Dick Smith calls on multi-billionaire Harry Triguboff to give to charity


Millionaire Philanthropist, Dick Smith, has released a podcast urging multi-billionaire, ‘Highrise’ Harry Triguboff, to give some of his fortune to charity. Below is the transcript:

Hi, it’s Dick Smith here, for Dick Smith Fair Go, and this is a podcast that I am doing particularly for Harry Triguboff.

Harry, I have to concede defeat. You’ll probably remember two years ago I requested a meeting with you to discuss population growth. Your very capable PA wrote back to my PA, and said:

“Mr Smith’s views on population growth are the opposite to Mr Triguboff’s. He does not want to waste each other’s time discussing the topic…”

Harry, that’s your decision. I wasn’t able to explain to you the concerns I have that young Australian families can no longer afford a house with a back yard to have free range kids.

Most Aussies I talk to are concerned about the endless growth. Remember Kevin Rudd when he said he wanted a big Australia of 36 million and nearly everyone disagreed, even most politicians. You’ve stated a number of times in the media that you want Australia to go to 150 million. At our present population growth we’re now going to 100 million at the end of this century and eight out of ten Aussies are concerned about that. We’re worried about where the extra jobs will come from, especially with automation and robotics.

Harry, I have benefited from growth, and you certainly have. The Australian Financial Review now lists you as being worth $11.4 billion – you’re the wealthiest bloke in Australia, up from $4.8 billion just 5 years ago. Business articles say that you have built over 65,000 apartments, and now own 6,500 apartments personally, that you rent out to people – most of course who can’t afford to buy one. Yep, you’re incredibly successful.

Harry, I meet hard working Australian families all the time who can’t even afford one apartment, let alone a house on a ¼ acre block. The prices have just driven them out. The latest figures on population growth show Australia at 1.7% – the highest in the developed world.

And it’s pretty clear that high demand from population growth is one of the reasons for increasing the prices in the marketplace of housing. Most of our growth comes from record high immigration levels. It used to be 70,000 per year under Mr Keating, it’s now about 200,000 per year, and here’s what you said to The Australian Financial Review when there was going to be a problem with house prices. You said:

“I’ll simply bring in more migrants.”

Harry, I believe you – you have extraordinary political influence.

Some people laugh if anyone quotes the Robert Menzies ‘forgotten peoples’ speech when he said:

“One of the best instincts in us is that which induces us to have one little piece of earth with a house and a garden which is ours.”

Now it’s you Harry, who claimed to have changed this. Here’s a quote from the Sydney Morning Herald, November the 24th, 2010:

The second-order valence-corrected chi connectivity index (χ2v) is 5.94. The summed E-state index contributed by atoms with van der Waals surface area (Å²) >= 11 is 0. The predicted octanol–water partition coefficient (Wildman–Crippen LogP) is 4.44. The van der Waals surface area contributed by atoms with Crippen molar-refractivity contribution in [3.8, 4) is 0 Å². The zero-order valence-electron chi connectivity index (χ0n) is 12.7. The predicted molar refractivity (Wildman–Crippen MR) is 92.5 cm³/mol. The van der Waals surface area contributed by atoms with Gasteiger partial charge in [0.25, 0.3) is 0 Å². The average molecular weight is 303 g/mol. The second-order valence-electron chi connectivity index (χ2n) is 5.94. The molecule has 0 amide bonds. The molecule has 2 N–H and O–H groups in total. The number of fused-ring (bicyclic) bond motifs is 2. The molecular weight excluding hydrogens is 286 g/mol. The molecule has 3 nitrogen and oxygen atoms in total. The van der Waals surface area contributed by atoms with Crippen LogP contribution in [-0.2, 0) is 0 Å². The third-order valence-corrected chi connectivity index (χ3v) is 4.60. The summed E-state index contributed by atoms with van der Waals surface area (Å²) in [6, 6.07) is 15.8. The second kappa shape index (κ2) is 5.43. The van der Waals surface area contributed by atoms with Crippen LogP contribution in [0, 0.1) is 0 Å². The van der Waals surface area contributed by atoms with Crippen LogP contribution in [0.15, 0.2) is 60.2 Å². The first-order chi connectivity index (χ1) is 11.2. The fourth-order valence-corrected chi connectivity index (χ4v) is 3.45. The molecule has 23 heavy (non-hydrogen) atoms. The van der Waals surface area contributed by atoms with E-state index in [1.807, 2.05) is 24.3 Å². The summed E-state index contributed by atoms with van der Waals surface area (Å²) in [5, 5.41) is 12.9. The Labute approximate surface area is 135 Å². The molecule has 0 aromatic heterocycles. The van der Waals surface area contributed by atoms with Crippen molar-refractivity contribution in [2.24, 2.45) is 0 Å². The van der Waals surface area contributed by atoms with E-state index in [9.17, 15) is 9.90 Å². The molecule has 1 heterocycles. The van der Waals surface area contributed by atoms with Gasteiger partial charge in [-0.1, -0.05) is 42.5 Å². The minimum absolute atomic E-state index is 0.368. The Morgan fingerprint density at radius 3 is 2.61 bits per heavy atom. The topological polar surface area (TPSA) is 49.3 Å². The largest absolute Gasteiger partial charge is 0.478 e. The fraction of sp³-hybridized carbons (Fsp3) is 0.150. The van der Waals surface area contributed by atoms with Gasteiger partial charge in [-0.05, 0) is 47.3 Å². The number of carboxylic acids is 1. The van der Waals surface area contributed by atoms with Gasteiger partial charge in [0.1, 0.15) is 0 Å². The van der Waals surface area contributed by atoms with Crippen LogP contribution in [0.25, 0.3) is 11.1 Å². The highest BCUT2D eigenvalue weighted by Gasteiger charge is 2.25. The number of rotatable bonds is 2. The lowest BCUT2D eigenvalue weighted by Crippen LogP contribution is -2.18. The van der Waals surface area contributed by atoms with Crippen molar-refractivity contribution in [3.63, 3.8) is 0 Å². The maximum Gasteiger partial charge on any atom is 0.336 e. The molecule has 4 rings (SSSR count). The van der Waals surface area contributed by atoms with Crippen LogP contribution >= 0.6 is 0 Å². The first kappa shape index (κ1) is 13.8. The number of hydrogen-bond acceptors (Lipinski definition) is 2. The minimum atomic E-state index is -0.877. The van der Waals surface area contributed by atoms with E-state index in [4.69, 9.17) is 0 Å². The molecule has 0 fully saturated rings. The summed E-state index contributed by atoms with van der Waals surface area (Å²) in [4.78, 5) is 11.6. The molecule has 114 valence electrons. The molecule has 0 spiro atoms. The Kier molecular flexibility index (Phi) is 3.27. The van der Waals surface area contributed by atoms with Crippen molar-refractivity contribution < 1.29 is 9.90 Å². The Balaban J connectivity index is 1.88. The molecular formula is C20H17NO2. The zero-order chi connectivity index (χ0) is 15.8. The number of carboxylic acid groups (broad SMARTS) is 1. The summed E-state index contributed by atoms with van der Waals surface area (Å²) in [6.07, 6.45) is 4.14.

“In 1963 Harry Triguboff decided to challenge the great Australian dream of owning a house on a ¼ acre block. ‘I looked around and saw cottages everywhere. I thought it was time they lived in apartments.’”

Harry, I thought you actually lived in an apartment. I often see you interviewed in your magnificent penthouse overlooking the city with the harbour in the background.

However, as Channel 7’s Today Tonight showed, you don’t live in high rise at all. In the words of Today Tonight:

“But Harry does, and Harry can. He lives in this beautiful mansion with two landscapers, and when the next door property was up for sale, he snapped it up too.”

Harry, during the tour of your magnificent property shown on TV it showed the beautiful trees and gardens and you explained why others shouldn’t live in houses.

This is what it said:

Harry: “I saw that that’s where the movement was and I saw it fifty years ago, not today and I had lots of fights, ʼcause they were telling me how Australians have to have a ¼ acre block and I told them that’s not true, some do, some don’t.”

Laura: “That was the dream, wasn’t it?”

Harry: “That used to be the dream, so what?”

Laura: “Not now.”

Harry: “They can’t do it.”

“So what?” You say Harry, but surely that’s a tragedy that only the wealthy can afford their own house and a back yard. When Pip and I bought our first house it cost about $30,000. We could easily pay it off on the small wages we were getting at the time. Now, primarily because of dramatic increase in population growth, it’s no longer possible.

Harry, I noticed you also bought the block of land next door at Vaucluse. Some told me that it was so you could prevent high rise being built next door, blocking out the sun and having others looking down on you. That’s ridiculous of course, there is no way high rise is going to be allowed in Vaucluse in that area. It’s just not going to happen – is it?

However Harry, the reason I’m doing this podcast is not to discuss endless population growth – so far you have won that one, and I, and eight out of ten Aussies who support me, have failed. It’s to ask you about giving a dollar away. I must admit I’m not much good at doing this, but I’m going to try.

Let me tell you about one of the most amazing Australians I’ve ever met. He’s now passed away. His name was Dr Tony Kidman. He was the father of our famous actress, Nicole Kidman.